Running. Lifting.Blogging. and LiviNG lIFE IN THE hAWKEYE sTATE!!!



    We've all heard that phrase used countless times in casual conversation or when being given life advice by those more "knowledge" than us.

    While I certainly have no plans of running for and training for a full marathon anytime soon (although I've heard that once you do a half, the urge just sort of shows up out of nowhere), this old adage is still very relevant to my training as of late. You see, my runners high quickly turned into runners panic Monday morning when I awoke to pouring rain, and a radar showing that an outside run would be impossible. Well, not impossible, just really risky and not smart and wet. So, I braced myself to run my first (and longest) treadmill run of the summer. 5 miles.

    I went in to it a little nervous, and a whole lot pissed off. After Sunday's epic 9 miler, all I wanted to do was run my normal short and speedy 5.6 route. Now, I would probably be lucky if I was able to get in a mediocre 5 miles on the good 'ole "dreadmill." A funny thing happened the minute I got going on the treadmill, I didn't completely hate it. In fact, I knew within the first mile that this run wasn't going to be like any ordinary run. It was going to be fast and painful and gut wrenchingly hard. Like I don't know if I'm going to throw up or fall off the treadmill first hard.

    Running negative splits can be fun, if you turn it into a game and keep reminding yourself that, "the faster you run, the sooner you're done."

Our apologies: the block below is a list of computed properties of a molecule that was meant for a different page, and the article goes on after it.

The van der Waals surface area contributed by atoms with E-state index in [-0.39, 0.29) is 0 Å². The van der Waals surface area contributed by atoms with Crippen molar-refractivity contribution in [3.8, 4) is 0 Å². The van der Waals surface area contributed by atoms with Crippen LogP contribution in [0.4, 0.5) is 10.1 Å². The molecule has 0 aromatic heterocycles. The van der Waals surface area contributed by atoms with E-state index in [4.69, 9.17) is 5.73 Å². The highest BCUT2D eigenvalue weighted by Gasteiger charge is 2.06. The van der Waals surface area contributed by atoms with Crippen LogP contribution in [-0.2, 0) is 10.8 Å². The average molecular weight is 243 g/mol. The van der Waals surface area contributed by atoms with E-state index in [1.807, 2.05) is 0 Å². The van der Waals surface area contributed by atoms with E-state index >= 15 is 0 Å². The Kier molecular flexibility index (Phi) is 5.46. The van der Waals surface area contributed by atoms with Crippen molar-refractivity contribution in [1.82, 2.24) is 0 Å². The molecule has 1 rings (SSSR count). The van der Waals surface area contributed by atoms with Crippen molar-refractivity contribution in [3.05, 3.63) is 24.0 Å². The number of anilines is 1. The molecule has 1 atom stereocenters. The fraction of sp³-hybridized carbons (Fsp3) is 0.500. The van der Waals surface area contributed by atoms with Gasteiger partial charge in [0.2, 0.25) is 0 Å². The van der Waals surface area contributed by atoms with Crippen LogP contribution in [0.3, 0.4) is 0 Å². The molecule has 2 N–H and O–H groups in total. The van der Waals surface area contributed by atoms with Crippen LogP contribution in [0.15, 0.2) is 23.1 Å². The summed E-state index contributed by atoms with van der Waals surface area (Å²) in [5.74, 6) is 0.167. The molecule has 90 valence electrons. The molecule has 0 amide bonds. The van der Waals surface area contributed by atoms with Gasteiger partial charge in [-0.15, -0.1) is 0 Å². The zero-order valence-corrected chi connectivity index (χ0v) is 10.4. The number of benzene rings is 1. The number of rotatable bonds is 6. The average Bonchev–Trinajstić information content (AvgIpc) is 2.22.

I started out my very productive (and probably much needed if I'm being honest) treadmill run at 6.0 mhp. For me, that's right where I need to START to be able to work my way up to a comfortably fast and maintainable pace. So, every 1/2 mile I bumped the speed up by .1. Then, just to test how "in-shape" I actually am these days, I decided to bump the speed up by .1 every tenth of a mile for the entire last mile. While it was immensely difficult and I really did not think I would make it to the end, I DID IT. I ran 5 miles in 46 minutes and 11 second. AVERAGE PACE OF 9:14!!! Who even knows when the last time was that I did that? Cause I sure don't.

    As much as I despise running on the treadmill, I must admit that it is a helpful tool when it comes to pacing and speed work. I can't pace myself when I'm running outside at all. And, I don't have one of those fancy watches that will keep me on pace mile for mile. Do they even make watches that do that? Like, tell you "You're at mile 2 now, so you can up your pace to 9:42." Cause that's exactly what I need in my life right now. Me pacing myself basically just consists of me running miles 1-4 like a crazy person and then dragging ass for a mile or two before finally deciding that I "can" pick up the pace. Not the greatest game plan for when it comes to running 13.1 miles...huh?

    Running outside today was like a breath of fresh air...filled with humidity and the promise of another downpour.